27
Apr
08

Sunday Catch-Up#2: Good Gaming Friday: System Shock

“L-look at you h-hackers, a p-p-pathetic creature of m-meat and b-bones…”

No, I haven’t suddenly turned into Gareth Gates, that’s the near infamous line quoted to you during the Sound Test part of the install to an all-time PC classic that nobody bought:

System Shock – PC (DOS)

System Shock is a name many PC gamers might know, a cult classic from 1994, that brought so many new ideas to PC gaming, that the reason it flopped sales-wise is still a mystery. The game itself is a first-person action/adventure game. If you want it that way. Or it could be a first-person shooter. Or a purely puzzle-based first-person adventure. One of the innovations System Shock included was the ability to assign four ‘levels’ to different aspects of the game, such as Puzzles and Combat. A ‘1’ would practically remove it from the game, for instance in Combat, enemies would ignore you, and be killable in one hit. A ‘4’ in Puzzles would give you the hardest variations of the puzzles available and set a time-limit on the game.

The reason for a potential time-limit is that the game is set on the Citadel space station orbiting Earth, circa 2072. The rogue AI, which you helped to remove the ethics-restrictions on, SHODAN, has taken over the station, killed or zombified the inhabitants, and plans to strike the Earth with the station’s giant mining laser. Thus, it’s up to you to thwart SHODAN, and also to survive.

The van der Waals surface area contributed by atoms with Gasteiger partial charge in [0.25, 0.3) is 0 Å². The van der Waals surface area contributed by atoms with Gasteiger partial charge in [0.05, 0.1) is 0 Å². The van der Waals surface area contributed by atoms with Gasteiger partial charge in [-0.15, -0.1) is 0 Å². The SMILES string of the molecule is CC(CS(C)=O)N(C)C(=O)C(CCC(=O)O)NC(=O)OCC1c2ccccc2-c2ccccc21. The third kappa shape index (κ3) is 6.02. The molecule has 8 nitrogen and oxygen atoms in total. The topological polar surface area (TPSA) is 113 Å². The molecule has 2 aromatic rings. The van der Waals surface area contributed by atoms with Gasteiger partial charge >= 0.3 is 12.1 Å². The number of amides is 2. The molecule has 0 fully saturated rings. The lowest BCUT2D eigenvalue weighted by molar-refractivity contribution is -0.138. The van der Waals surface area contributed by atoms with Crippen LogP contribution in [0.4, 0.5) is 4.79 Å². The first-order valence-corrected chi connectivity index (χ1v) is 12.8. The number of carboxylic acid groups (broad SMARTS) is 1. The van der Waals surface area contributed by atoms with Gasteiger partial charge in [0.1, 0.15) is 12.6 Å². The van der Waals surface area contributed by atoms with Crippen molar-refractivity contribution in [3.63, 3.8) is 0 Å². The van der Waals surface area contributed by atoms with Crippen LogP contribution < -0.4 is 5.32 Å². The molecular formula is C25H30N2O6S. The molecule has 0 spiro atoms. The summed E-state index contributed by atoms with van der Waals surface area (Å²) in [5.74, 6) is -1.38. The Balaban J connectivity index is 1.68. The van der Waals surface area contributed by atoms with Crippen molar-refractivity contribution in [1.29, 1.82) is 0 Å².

The environment is rendered in full-3D, in comparison to Doom II’s 2.5D graphics, which allows you to perform a variety of actions not found in most games of the time, such as looking up and down, climbing surfaces, crouching and leaning, and more. There was even mouse-based aiming, numerous amounts of digital speech, and high-resolution graphics.

Look! Real 3D! Take that Doom…and your sweet, sweet deathmatch and..oh, yes, System Shock forever!

So, aside from the technical marvels, what makes System Shock so fun to play? Darting from corridor to corridor, low on effective ammunition, SHODAN contacting and taunting you at every step, the game is an early example of the survial horror, except viewed from a first-person perspective. It’s hard to beat the adrenaline rush the game can give you at times, and the, using an ominous-looking headset, the gameplay changes entirely, as you get sent into cyberspace.

The Internet: Apparently it *is* actually a series of tubes.

The cyberspace areas of the game can best be described as a wireframe version of another PC classic, Descent. Without wanting to spoil the plot of the game, I advise getting used to the different controls, as cyberspace is used to open locked doors and the like, as well as combat certain enemies. And yes, the plot. Unravelled over time via the personal logs you find dotted around the space station, you get to follow the last days of the crew of the Citadel, hearing their panicked voices contemplate what’s to come, and how they try to figure a way to defeat SHODAN, and was a device picked up in System Shock 2, and of course, the spiritual successor to the series, Bioshock.

You can also zoom the playing screen to full-size to remove that pesky inventory. Who needs health when you have a laser-gun?

Overall, System Shock is a game that needs to played not just because it shows how far PC games have really come in the past 14 years, which aside from advances in graphics, is not very much, but also because it’s cracking good fun to play as well.

Pros: Amazing content, even for today. One of the best computer-game villains ever.

Cons: Outdated graphics, one annoying platform jumping section near the beginning, tricky to get running on modern PCs.

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